A point at which sections of the Internet’s high-speed backbone are connected. Internet service providers (ISPs) are connected at Network Access Points (NAPs) so that they can exchange packets.
The backbone of the Internet actually consists of sections of high-speed fiber-optic cabling that are owned by different carriers (including AT&T, Sprint, and MCI WorldCom). NAPs are places at which these carriers interconnect their lines so that the Internet can function as a single entity. NAPs contain high-speed switching facilities for transferring traffic from one carrier’s lines to another’s.
The National Science Foundation originally established four different NAPs in Chicago, New York, San Francisco, and Washington, D.C., but with the growth of the Internet and the changing landscape of telecommunication carrier companies, more NAPs have been created. These include “MAE West” in San Jose and “MAE East” in Washington, D.C., both of which are operated by MCI WorldCom.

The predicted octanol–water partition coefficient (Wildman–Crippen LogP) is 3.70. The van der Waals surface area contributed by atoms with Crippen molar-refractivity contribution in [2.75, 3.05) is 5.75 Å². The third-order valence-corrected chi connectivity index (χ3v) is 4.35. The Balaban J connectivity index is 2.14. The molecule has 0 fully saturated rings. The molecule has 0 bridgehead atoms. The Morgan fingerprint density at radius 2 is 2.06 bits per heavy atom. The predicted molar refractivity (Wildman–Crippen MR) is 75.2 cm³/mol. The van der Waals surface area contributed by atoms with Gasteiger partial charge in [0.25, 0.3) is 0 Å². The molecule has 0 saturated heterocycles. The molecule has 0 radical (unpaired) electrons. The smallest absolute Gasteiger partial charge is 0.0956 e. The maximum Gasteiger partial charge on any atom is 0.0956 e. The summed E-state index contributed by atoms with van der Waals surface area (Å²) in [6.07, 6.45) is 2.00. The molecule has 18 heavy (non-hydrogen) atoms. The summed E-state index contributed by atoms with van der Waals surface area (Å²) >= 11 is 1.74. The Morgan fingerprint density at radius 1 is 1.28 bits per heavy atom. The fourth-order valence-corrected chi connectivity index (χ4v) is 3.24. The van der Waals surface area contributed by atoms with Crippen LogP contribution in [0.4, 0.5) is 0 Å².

To lessen the traffic burden on the Internet’s backbone, major ISPs can connect their services directly to a NAP in the form of a “peering arrangement,” whereby traffic that needs to move between two ISPs connected to the same NAP can move directly from one ISP to the other instead of having to traverse the Internet’s backbone.